Surely Australia doesn’t really have any involvement in a trade of wildlife to the rest of the world for purposes of pet ownership, does it? Pet ownership couldn’t really be a significant driver of the biodiversity loss across the globe, could it?
This is my first blog for Nature Needs More having become a director nearly one year ago. I have had a long interest in the wildlife trade centred around rhino conservation and the issues associated with the trade of rhino horn. My interest and knowledge on the wider issues of the wildlife trade, both legal and illegal, grew from there and, as a veterinarian, a natural extension of this was to delve into the subject of the exotic pet trade and look at answers to the types of questions asked above.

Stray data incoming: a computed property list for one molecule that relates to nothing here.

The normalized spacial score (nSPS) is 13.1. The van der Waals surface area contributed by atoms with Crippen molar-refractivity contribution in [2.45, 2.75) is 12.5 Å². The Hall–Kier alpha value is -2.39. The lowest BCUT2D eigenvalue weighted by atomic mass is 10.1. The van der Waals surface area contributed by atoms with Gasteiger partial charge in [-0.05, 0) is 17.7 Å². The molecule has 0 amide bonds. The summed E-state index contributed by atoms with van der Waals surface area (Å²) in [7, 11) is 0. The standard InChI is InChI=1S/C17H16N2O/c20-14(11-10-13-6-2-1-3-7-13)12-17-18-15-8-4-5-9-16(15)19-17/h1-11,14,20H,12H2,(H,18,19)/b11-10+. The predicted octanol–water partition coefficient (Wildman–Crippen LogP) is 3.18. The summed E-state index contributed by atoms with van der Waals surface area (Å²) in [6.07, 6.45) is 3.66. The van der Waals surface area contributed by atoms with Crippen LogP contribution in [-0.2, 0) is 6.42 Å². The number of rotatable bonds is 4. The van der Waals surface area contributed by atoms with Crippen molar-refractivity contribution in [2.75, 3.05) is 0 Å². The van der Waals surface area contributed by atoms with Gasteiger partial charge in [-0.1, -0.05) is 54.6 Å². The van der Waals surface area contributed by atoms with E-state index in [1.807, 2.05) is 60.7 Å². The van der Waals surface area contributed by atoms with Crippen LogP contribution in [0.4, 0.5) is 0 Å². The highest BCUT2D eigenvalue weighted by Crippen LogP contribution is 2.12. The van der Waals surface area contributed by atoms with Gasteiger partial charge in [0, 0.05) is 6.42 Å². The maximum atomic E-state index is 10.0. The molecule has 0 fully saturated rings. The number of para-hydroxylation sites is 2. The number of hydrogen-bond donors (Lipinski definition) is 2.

Culturally, Australian pet ownership is centred around the staple of dogs and cats. In comparison to other parts of the world our interest in “pocket pets,” such as guinea pigs, rabbits and birds is proportionally low. In fact, ownership of rabbits as pets is even outlawed in Queensland. Ownership of native mammal species is prohibited and reptile ownership requires licensing in all states and territories with some of these states only relatively recently allowing this. With that said, a quick online search of internet markets shows no shortage of Australian bird and reptile species for sale as pets suggesting that there is an active trade there domestically that is quite likely poorly understood. On a whole though, my impression of the veterinary profession and Australians in general is that we are blissfully unaware of the scale of the international trade in exotic species for pets and remain blind to Australia’s contribution, both legally and illegally, to it.